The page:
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The relationship between sunlight and architecture

Tongkuai Ni

In discussing sunlight, it should first be clear that there is a subtle relative relationship between light and shadow, two particular states formed by the combined action of the sun and objects:

1.Light into shadow: Light enters a dark space, breaking the original dullness, which will make space visually prominent, emotionally still and sacred.

2.Shadow into light: Light passes through the three-dimensional components, laying down interlocking shadows., which will make space visually rhythmic, emotionally lively and secular.

Based on these two relationships, spaces of different nature find the most appropriate relationship to the specific requirements of their own nature. It is through architecture itself that light and shadow are linked, and through the extrapolation of the different relationships between light and shadow that spaces of different sensibilities and moods can in turn be shaped. Generally speaking, outdoor spaces such as squares and courtyards, due to their open nature, are often shaped by the way of “shadow into light”, creating a rich and rhythmic atmosphere of light and shadow through architectural vignettes or unique elements while indoor contemplative spaces such as Buddhist churches and prayer rooms, due to their sacred and self-conscious emotional properties, are often shaped by the way of “Light into shadow”, which will use clerestory windows, skylights or small openings to squeeze light into special directional forms such as beams or dots to give light a unique sense of sacredness and self-reflection.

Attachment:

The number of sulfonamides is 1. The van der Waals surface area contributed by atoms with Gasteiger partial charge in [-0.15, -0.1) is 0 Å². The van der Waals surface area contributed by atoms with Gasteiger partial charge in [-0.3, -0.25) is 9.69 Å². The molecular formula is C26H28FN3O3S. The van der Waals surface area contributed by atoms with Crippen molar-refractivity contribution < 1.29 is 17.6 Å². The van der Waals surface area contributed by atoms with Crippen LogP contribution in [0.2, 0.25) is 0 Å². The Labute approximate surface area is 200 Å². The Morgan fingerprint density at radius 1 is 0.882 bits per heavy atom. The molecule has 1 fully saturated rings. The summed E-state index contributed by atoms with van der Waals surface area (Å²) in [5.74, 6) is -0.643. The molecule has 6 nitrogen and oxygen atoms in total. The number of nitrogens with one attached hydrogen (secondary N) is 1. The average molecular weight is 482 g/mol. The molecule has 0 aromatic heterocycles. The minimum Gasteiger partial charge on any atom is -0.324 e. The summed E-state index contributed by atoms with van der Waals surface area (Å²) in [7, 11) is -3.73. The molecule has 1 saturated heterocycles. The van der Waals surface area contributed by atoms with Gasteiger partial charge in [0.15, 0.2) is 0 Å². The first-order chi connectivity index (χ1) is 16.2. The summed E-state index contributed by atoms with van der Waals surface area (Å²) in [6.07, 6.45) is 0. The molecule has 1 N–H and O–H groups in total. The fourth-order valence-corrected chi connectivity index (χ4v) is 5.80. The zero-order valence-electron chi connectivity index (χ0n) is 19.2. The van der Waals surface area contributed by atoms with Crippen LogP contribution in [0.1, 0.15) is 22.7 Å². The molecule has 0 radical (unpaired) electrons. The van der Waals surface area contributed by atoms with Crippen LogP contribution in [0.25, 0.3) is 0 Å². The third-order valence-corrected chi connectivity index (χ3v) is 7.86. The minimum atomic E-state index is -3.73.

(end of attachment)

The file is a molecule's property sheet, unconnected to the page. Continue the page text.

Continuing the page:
However, whether it is “shadow into light” or “Light into shadow”, ultimately the connection between light and shadow can give architecture a human emotion and a sense of thought. Especially in spaces such as religious spaces, which need to evoke strong emotions hidden deep inside, the question of how the light enters the shadow becomes a major challenge. Here I have listed several modes of “Light into shadow”:
1.Clerestory window(direct light)
2.Skylight(direct light)
3.Opal glass(diffused light)
4.Roof pool(diffused light)

This design will investigate different states of light and shadow in relation to each other to create different spatial effects and emotions. As a "light seeker", I hope to follow the sunlight to find the true nature of architecture and to appreciate the profound meaning of light and shadow in architecture.

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